Thursday’s game against the Capitals was the Flyers 24th game of the season in a 56-game schedule. There are four games remaining until they officially hit the halfway point. As they draw closer to that mark, their identity is becoming clearer by the day.

Right now, this is a very beatable team. They manage the puck horribly. They struggle with defensive coverages across the board. They can’t solve the neutral zone half the time. On nights when they do get consistent pressure, they can’t finish.

Thursday’s game was just another example of how ugly it’s been lately. Washington didn’t have to look their best to put a stranglehold on this game. And on a night when Washington, Boston, and the Islanders all picked up two more points in the standings with wins, the Flyers fell just a little farther behind in the race. Those points are costly no matter when they are lost.

Here are five takeaways from Thursday’s Flyers-Capitals game.

1. End of Period Deficits

Remember a couple of seasons ago how the Flyers biggest problem was a consistency of falling behind in games? Sometimes it would be just allowing the first goal, but 32 times in an 82-game season, they trailed in games 2-0. You know what’s hard to do when you have to fight and claw your way back into a game? Win.

That’s one of the Flyers struggles right now. It’s not quite as bad as the 2-0 deficits in the first or early second period of games, but it’s approaching that territory.

In the last six games, just look at what the Flyers have had to overcome:

  • Tuesday, March 2, in Pittsburgh. The Flyers and Penguins are tied with no scoring through the first period. The Flyers scored first, but allowed the next three goals in the period. They trail, 3-1, through two and never recover in a 5-2 loss.
  • Thursday, March 4, in Pittsburgh. Three goals in a span of 1:11 give the Penguins a 3-0 lead before you can blink. Alain Vigneault calls timeout. The Flyers find a way in that game, trimming the margin to 3-1 at the end of the first and 3-2 at the end of the second before winning, 4-3.
  • Saturday, March 6, in Pittsburgh. The Flyers get the first goal, then give up the next two in short order. They trail, 2-1, after one. The Flyers then get back in front in the second, but surrender a late goal to tie it up, 3-3. Pittsburgh finds the only goal of the third to win, 4-3.
  • Sunday, March 7, at home against Washington. The Flyers once again get the first one and carry the 1-0 lead into the first intermission. Washington gets two goals late in the second to take a 2-1 lead. The Flyers don’t have the energy left from a busy week and Washington scores the lone goal of the period for a 3-1 win.
  • Tuesday, March 9, at home against Buffalo. The Flyers score first again, then give up three goals in the first period. They trail, 3-1, after the first, get a goal early in the second and give it right back to trail, 4-2. They get another goal before the period ends, tie it up in the third, then win the game, 5-4, in a shootout.
  • Thursday, March 11, at home against Washington. The Flyers fall into a 2-1 deficit at the end of the first period, then give up the only two goals of the second to fall behind, 4-1. They score twice in the third, but fall, 5-3.

In the last six games, the Flyers are 2-4-0. Even in the two wins, the only time they have led at the end of the first or second period in any of these games is the first period of Sunday’s game against Washington. Otherwise, it’s either been tied or the team has been trailing.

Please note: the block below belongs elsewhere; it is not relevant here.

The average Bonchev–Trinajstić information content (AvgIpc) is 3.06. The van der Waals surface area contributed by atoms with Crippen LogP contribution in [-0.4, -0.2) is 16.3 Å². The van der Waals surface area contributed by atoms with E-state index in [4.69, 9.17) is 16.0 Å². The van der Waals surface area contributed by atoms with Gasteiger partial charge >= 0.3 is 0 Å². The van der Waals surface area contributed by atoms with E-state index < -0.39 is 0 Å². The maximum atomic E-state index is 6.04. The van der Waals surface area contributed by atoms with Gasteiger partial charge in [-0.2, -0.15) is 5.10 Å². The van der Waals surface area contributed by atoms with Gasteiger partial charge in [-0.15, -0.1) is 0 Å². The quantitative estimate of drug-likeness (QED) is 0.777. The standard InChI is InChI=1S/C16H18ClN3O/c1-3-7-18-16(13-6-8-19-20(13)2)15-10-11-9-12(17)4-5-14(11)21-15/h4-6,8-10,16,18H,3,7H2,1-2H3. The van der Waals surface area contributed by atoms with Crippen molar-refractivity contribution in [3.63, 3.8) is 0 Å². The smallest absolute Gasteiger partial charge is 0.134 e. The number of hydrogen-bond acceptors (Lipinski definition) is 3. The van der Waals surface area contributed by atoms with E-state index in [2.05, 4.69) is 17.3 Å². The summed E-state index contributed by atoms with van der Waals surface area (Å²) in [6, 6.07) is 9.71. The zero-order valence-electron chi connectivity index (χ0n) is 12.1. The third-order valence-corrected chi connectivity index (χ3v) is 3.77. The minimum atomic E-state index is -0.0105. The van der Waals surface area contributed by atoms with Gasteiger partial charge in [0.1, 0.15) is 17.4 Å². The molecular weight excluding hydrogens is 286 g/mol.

That’s not a formula for success. You can’t play from behind constantly and hope you find a rally.

The Flyers have already shown in the course of these two weeks that they don’t quit on a game. They have been in five of these six games, perhaps the only one feeling like a longer shot than the others is the Sunday game against Washington where you knew energy was running low. But in each of the Pittsburgh games, the game was there for the taking. One of them became a win. Same thing against Buffalo. That became a win. This game could have nearly been an overtime game at the very least as the Flyers closed the gap to one with a strong third period.

But it’s too little, too late, too often for the Flyers right now. What they do in the first 40 minutes leading up to these points in the game puts them behind the eight ball too much. It puts them in too big a hole to climb out.

That’s what happened on Thursday. Washington didn’t dominate any particular aspect of the game to the point where they looked like the top contender in the league. But the Flyers were certainly not on their level either. That’s what has them exactly where they are at this time.

2. Defensive Blunders

It feels like every game we can just take a closer look at the goals against to see the flaws of this team on full display. A closer at each of these goals, and pick out which one sounds avoidable.

Washington goes up 1-0 on a goal by Alex Ovechkin that comes off some horrible puck management. Call it a miscommunication, but Brian Elliott is just doing his job to clear a loose puck moving slowly toward the crease from the other end of the ice out of danger, so he throws it toward the boards. Ivan Provorov isn’t able to knock it down and the bounce goes back into the slot on a tee for Ovechkin.

You can look at it and feel Elliott made a bad pass and shouldn’t be playing the puck like that. You can look at Provorov and say he should knock that down and prevent the chance from even happening. Doesn’t matter which side you are on, it was avoidable.

The second goal for Washington comes on a breakaway for Conor Sheary. How does this happen? Nicolas Aube-Kubel makes a bad pass to the Washington blue line that handcuffs Travis Sanheim. Now that Sanheim is trying to control the puck and knock it down with his feet, and it gets behind him, that allows Daniel Sprong to get to it and spring Sheary. He beats Elliott five-hole, 2-1.